Category Archives: Poems 2021

BUCKS IN BRUSH – TWO HAIKU

I will not say where,

but offer a photograph

of three before rut

 

rattling branches

of brittle Manzanita

to harden their horns.

THE LIST

After the lightning

igniting fires, after the storm,

a new day dawns

 

with hope

and a hint of change

from the blistering summer heat

 

with the equinox knocking

at the door, I think

of all the jobs earmarked

 

for years—our growing list

of work we’ve saved

for rainy days.

 

The prognosticators

are unusually quiet,

don’t dare say

 

when to expect a rain.

I keep adding to a list

that will outlive me.

ALMOST UNSEEN

Out of the blue

the space between us

rings like a bell

 

as I become

a curious diversion

for two young bucks

 

oblivious to the perils

of the outside world

swirling around us all.

 

How I envy such innocence,

rejuvenated for a moment—

yet I lay down to look

 

through dry stems of feed,

my horns lost in branches,

almost unseen.

TWO OAKS

Partners for a long time

on this earth

overlooking

 

hills and canyons,

wet or dry,

side by side.

 

Close enough to touch

one another

in a storm,

 

comfort and embrace

with solid roots

and sturdy limbs.

 

Monuments

until our grand stay here

finally decomposes.

OAK TITMOUSE

During hot and dry times

the little birds gather

around the house—

 

around water

leaks and irrigation—

more dependable

 

than humans:

woodpeckers clinging

to rainbirds,

 

bushtits flocking

to timed misters

at six o’clock,

 

quail rolling to a stop

at the water trough,

and swallows plunging

 

into the ‘sip and dip’.

But the thirstiest of all,

the nervous Oak Titmouse

 

at the dog’s dish,

one drop at a time

all day long.

AUGUST MONSOONS

Out of the Gulf to rest upon the spine

of the Sierras, run aground on the Kaweahs,

animal shapes spill overboard

 

after marking months of blazing days

since April showers, we watch clouds

and wonder if it rained on Arizona friends,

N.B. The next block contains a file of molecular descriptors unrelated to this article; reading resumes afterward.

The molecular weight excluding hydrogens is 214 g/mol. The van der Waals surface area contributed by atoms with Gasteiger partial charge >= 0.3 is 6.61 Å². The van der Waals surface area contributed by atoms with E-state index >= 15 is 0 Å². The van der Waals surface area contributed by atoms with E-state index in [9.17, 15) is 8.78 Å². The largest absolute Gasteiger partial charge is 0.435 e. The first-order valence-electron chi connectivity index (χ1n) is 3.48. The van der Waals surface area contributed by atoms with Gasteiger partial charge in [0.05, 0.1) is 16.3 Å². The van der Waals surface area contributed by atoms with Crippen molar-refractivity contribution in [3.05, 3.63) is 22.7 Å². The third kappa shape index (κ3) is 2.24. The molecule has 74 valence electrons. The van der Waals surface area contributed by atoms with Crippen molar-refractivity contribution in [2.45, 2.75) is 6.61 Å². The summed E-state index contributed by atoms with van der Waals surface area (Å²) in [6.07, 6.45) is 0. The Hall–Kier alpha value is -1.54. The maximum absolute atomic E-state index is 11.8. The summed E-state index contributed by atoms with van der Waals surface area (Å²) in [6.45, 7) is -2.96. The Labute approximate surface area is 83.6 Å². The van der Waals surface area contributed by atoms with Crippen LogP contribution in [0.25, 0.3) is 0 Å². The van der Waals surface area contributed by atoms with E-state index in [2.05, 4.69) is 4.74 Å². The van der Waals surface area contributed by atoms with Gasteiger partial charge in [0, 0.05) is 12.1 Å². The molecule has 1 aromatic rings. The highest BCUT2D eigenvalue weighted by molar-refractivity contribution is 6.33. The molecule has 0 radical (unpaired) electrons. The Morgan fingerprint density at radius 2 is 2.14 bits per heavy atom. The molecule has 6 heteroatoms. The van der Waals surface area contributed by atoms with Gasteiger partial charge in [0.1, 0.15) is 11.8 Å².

or if it’s pouring now on the Kings

or in the Roaring River Canyon, Rowell

Meadow darkened beneath them.

 

Despite hot monsoon gusts that lift

and twist the dust across the pasture,

pregnant cows sequestered to the shade,

 

we dare to breathe relief as the sun slides

south—split redwood and Manzanita

waiting ready near the woodstove.

IDES OF AUGUST 2021

Dust trails behind

plodding black cows off the hills

to water, bellies stretched with calf,

while we drink coffee—

 

and we are proud of these cows

who grazed uphill to bed

while we drank Tangueray and tonic,

slice of grapefruit instead of lime.

 

An acquired taste, raising cattle

through years of drought—

a bittersweet love affair

with the ground that sustains us.

 

We know her every crease

and wrinkle, and which leak water—

all of her magic spots

forever branded in our brains.

DAMN DAMS

I still call it “the Swamp”

where thirsty Valley Oaks

centuries-old shed their limbs

among barkless skeletons,

bleached bones like flesh

waiting to fall into the next life.

 

Half-mile across on Christmas Eve,

1955, the Kaweah flowed to the doors

of our ’53 Buick—headlights

diving into oncoming wakes

like Captain Nemo’s submarine.

 

Not free to run when it wants,

we have held the river up

in the hills for sixty winters,

only to let it run all at once

across the Valley to irrigate

orchards and summer crops—

no kids fishing from shady banks

a lazy river recharging wells.

 

We can’t fill the dams we have,

yet cotton trailer billboards suggest

that dams can make more water

without looking to the sky.

THE RUB

Forgive the fruit flies

their penchant for wine,

their bitter taste

 

and I

for defying nature

with a lid.

 

There is no end to it,

the assault

to comfort and convenience.

HOT AND DRY

Cooper’s Hawk

under a rainbird’s shower,

yellow eyes

 

mermaid and frog

before taking a drink

at the ‘sip and dip’.

 

Too hot to hurry

in the heat

we all grow tame.